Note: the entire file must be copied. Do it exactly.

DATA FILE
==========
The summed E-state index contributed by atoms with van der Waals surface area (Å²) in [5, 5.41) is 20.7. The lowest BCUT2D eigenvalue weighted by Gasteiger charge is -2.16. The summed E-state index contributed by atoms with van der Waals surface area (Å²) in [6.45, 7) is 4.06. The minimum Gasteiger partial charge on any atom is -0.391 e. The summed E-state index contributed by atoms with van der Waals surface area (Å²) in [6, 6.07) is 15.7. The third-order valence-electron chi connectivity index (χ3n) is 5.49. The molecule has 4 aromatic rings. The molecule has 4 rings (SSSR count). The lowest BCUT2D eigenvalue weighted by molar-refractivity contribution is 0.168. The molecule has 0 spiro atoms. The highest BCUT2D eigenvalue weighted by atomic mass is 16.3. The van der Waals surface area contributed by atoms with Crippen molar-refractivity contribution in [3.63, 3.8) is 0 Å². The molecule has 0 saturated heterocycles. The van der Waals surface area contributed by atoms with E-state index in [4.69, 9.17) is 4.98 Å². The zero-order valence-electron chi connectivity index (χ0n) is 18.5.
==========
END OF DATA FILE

The summed E-state index contributed by atoms with van der Waals surface area (Å²) in [5, 5.41) is 20.7. The lowest BCUT2D eigenvalue weighted by Gasteiger charge is -2.16. The summed E-state index contributed by atoms with van der Waals surface area (Å²) in [6.45, 7) is 4.06. The minimum Gasteiger partial charge on any atom is -0.391 e. The summed E-state index contributed by atoms with van der Waals surface area (Å²) in [6, 6.07) is 15.7. The third-order valence-electron chi connectivity index (χ3n) is 5.49. The molecule has 4 aromatic rings. The molecule has 4 rings (SSSR count). The lowest BCUT2D eigenvalue weighted by molar-refractivity contribution is 0.168. The molecule has 0 spiro atoms. The highest BCUT2D eigenvalue weighted by atomic mass is 16.3. The van der Waals surface area contributed by atoms with Crippen molar-refractivity contribution in [3.63, 3.8) is 0 Å². The molecule has 0 saturated heterocycles. The van der Waals surface area contributed by atoms with E-state index in [4.69, 9.17) is 4.98 Å². The zero-order valence-electron chi connectivity index (χ0n) is 18.5.